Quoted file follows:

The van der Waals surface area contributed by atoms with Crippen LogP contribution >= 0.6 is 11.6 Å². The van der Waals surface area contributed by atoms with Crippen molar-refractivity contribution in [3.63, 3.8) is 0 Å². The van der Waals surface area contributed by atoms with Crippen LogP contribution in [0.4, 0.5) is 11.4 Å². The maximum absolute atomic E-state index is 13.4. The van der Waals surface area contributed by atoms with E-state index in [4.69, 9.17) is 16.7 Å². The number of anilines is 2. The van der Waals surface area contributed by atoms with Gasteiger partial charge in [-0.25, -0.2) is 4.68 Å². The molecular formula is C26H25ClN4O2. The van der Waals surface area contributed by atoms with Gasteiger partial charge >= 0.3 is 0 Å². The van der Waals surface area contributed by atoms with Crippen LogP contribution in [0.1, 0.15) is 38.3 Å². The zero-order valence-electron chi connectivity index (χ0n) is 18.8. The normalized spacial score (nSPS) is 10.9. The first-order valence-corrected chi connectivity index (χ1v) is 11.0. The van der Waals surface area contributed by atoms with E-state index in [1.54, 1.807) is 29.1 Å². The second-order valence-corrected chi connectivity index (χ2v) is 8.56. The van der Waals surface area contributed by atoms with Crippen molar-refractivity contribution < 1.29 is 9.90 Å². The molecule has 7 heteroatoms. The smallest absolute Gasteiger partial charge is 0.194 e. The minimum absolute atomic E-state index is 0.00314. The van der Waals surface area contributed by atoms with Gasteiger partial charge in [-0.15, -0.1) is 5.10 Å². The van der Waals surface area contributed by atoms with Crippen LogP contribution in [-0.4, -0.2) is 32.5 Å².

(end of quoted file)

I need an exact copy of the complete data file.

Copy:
The van der Waals surface area contributed by atoms with Crippen LogP contribution >= 0.6 is 11.6 Å². The van der Waals surface area contributed by atoms with Crippen molar-refractivity contribution in [3.63, 3.8) is 0 Å². The van der Waals surface area contributed by atoms with Crippen LogP contribution in [0.4, 0.5) is 11.4 Å². The maximum absolute atomic E-state index is 13.4. The van der Waals surface area contributed by atoms with E-state index in [4.69, 9.17) is 16.7 Å². The number of anilines is 2. The van der Waals surface area contributed by atoms with Gasteiger partial charge in [-0.25, -0.2) is 4.68 Å². The molecular formula is C26H25ClN4O2. The van der Waals surface area contributed by atoms with Gasteiger partial charge >= 0.3 is 0 Å². The van der Waals surface area contributed by atoms with Crippen LogP contribution in [0.1, 0.15) is 38.3 Å². The zero-order valence-electron chi connectivity index (χ0n) is 18.8. The normalized spacial score (nSPS) is 10.9. The first-order valence-corrected chi connectivity index (χ1v) is 11.0. The van der Waals surface area contributed by atoms with E-state index in [1.54, 1.807) is 29.1 Å². The second-order valence-corrected chi connectivity index (χ2v) is 8.56. The van der Waals surface area contributed by atoms with Crippen molar-refractivity contribution < 1.29 is 9.90 Å². The molecule has 7 heteroatoms. The smallest absolute Gasteiger partial charge is 0.194 e. The minimum absolute atomic E-state index is 0.00314. The van der Waals surface area contributed by atoms with Gasteiger partial charge in [-0.15, -0.1) is 5.10 Å². The van der Waals surface area contributed by atoms with Crippen LogP contribution in [-0.4, -0.2) is 32.5 Å².